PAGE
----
Living with Anxiety


Alina Khamphavong, Reporter

I didn’t want to attend class. It was my first day at school, and I just couldn’t stand it. My teacher called my name and asked, “Why don’t you introduce yourself?” Internally, I screamed. What if they stare at me? The thought of all those eyes piercing into me made me want to vomit. I wouldn’t be able to talk in front of them about myself. How could I? My voice quivered out an “okay.” Oh no! What if they can see through me? What if they find out how scared I am? I want to leave.

This is the perspective of a person with anxiety disorder, which is when people feel worried, nervous, or uneasy about an imminent event or something with an uncertain outcome. Social anxiety is the third largest psychological problem in the United States today. This type of anxiety affects 15 million Americans in any given year.

I absolutely hate the feeling of anxiety — the knots in your stomach, the nausea, your trembling voice when you have to speak aloud. People can’t help feeling anxious, and others just need to respect that. We aren’t born with confidence. Saying, “Just do it! Stop being scared” does not work. It’s impossible to just stop being terrified in a flash. Phrases that can help reduce anxiety are “I believe in you,” “You can do this,” “It’s okay,” and “I’m here.” Sometimes, simply crying helps.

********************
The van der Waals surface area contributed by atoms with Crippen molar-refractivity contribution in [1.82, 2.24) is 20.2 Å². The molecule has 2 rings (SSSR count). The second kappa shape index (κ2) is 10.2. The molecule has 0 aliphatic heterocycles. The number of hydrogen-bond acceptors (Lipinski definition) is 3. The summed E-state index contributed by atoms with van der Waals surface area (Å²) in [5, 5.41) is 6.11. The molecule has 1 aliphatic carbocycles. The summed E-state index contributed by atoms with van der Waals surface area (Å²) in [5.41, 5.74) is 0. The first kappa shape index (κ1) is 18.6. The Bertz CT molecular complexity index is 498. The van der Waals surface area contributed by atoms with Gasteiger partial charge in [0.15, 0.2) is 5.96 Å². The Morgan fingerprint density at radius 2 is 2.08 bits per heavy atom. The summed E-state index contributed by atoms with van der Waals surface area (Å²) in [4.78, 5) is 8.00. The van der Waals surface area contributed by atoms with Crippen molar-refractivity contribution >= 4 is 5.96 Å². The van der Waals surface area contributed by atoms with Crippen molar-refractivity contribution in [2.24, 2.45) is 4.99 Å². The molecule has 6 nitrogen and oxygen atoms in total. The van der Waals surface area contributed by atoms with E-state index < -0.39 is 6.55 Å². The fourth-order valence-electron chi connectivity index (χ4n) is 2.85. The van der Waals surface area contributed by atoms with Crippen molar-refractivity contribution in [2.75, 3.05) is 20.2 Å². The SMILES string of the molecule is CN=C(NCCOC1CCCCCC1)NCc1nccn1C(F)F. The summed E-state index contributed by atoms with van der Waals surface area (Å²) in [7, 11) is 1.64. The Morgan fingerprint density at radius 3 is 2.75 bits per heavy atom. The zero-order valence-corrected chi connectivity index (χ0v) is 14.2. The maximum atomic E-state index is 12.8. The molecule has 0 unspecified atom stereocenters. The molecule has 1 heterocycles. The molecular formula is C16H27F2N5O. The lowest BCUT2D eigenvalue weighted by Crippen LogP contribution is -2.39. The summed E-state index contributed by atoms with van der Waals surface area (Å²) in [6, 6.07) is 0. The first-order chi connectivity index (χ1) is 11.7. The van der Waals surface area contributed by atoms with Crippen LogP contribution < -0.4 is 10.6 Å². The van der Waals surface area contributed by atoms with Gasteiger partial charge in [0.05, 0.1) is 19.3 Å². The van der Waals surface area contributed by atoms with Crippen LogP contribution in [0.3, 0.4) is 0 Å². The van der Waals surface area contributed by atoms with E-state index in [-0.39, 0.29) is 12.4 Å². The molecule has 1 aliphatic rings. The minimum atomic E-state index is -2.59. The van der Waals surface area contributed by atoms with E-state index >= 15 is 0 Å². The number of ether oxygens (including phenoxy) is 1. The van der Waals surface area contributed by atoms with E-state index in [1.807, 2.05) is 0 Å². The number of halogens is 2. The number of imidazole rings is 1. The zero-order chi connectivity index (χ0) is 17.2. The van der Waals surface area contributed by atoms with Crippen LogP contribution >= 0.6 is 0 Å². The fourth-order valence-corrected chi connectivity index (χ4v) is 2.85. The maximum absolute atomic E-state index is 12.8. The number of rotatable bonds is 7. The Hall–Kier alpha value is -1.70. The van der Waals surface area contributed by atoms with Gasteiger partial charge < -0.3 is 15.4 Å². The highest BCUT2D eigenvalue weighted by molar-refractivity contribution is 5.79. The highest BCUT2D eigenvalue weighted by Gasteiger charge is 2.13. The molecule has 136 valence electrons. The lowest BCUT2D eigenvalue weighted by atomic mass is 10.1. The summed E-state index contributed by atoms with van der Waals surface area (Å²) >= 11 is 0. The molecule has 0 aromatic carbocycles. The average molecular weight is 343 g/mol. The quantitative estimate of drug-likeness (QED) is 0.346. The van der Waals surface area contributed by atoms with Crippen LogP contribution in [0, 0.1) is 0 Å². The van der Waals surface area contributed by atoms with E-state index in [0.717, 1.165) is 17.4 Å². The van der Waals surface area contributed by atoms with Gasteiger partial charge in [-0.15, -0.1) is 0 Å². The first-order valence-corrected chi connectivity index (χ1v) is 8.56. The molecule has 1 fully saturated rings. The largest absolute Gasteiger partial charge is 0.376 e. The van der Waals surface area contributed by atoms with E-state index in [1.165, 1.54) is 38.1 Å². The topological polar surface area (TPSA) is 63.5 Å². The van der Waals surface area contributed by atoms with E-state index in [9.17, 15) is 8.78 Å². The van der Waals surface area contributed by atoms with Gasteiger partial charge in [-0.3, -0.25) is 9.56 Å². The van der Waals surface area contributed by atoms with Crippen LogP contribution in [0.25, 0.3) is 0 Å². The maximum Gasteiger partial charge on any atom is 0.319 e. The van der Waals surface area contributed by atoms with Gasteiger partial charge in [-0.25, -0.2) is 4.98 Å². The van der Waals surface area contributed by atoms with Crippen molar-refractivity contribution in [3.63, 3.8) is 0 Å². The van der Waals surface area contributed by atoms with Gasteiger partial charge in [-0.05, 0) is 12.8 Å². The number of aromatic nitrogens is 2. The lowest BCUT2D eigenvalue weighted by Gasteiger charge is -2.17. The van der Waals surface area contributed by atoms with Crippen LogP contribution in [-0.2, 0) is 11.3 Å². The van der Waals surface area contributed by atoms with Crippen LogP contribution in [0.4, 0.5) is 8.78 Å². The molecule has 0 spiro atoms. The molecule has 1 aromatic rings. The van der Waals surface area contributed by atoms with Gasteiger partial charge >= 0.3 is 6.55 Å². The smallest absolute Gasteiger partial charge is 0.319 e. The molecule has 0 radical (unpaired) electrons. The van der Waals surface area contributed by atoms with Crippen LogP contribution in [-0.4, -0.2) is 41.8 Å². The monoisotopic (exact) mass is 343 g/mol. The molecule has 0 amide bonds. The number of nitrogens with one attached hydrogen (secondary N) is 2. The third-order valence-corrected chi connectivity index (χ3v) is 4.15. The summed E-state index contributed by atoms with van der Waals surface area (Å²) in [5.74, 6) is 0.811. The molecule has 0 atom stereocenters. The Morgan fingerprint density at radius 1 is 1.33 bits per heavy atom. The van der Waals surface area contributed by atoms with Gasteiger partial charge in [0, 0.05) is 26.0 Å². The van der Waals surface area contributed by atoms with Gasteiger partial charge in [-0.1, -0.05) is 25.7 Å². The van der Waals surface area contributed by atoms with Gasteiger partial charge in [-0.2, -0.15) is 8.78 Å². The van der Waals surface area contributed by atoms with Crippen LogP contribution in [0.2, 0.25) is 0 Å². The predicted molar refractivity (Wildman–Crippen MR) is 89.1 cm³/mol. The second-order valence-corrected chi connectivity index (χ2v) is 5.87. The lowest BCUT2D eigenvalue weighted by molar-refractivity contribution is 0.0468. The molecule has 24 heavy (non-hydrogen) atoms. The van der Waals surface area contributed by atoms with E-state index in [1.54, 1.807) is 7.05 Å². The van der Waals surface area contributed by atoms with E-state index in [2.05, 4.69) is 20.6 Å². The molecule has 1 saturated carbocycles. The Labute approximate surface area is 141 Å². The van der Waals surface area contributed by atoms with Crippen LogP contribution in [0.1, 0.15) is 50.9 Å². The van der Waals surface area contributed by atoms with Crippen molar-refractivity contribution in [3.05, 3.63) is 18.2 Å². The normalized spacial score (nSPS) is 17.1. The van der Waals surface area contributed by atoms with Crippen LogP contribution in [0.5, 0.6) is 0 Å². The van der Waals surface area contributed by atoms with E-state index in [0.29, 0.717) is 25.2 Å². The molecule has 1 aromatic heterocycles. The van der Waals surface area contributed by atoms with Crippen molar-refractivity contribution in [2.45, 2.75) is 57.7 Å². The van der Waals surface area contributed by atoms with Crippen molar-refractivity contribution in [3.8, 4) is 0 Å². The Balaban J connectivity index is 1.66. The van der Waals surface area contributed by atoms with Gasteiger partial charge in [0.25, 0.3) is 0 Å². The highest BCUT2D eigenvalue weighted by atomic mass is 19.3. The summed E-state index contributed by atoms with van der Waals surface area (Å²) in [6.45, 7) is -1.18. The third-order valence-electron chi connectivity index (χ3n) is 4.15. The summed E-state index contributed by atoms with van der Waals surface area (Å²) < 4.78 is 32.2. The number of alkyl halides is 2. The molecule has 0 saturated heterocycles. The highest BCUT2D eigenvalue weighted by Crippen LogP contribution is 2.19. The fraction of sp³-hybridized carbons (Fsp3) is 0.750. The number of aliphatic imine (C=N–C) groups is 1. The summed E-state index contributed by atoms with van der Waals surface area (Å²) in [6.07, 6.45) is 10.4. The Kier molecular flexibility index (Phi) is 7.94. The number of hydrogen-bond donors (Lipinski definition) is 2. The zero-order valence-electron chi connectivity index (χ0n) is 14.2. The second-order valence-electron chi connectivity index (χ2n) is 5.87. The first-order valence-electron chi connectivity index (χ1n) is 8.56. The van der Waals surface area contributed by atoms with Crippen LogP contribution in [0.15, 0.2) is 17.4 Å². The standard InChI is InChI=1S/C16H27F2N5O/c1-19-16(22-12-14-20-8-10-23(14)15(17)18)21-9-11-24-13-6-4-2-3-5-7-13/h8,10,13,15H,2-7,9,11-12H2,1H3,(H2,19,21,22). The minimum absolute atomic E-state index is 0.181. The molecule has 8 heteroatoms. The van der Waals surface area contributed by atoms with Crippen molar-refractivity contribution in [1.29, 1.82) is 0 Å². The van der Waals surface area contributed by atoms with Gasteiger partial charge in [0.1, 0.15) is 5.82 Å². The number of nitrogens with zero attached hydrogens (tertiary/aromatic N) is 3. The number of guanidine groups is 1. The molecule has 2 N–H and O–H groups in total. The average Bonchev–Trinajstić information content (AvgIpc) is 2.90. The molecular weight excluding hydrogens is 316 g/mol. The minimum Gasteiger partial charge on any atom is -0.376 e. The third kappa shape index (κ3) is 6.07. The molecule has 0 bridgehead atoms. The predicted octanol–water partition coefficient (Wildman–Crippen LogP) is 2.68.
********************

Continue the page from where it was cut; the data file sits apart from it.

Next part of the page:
One of my personal experiences with anxiety was when I had to face a judge at competition. I became terrified to the point of a panic attack. The feeling was awful because I kept shaking and couldn’t control my voice. When I left, I cried my eyes out, which kinda helped. But, it would’ve been nice to have some company to comfort me.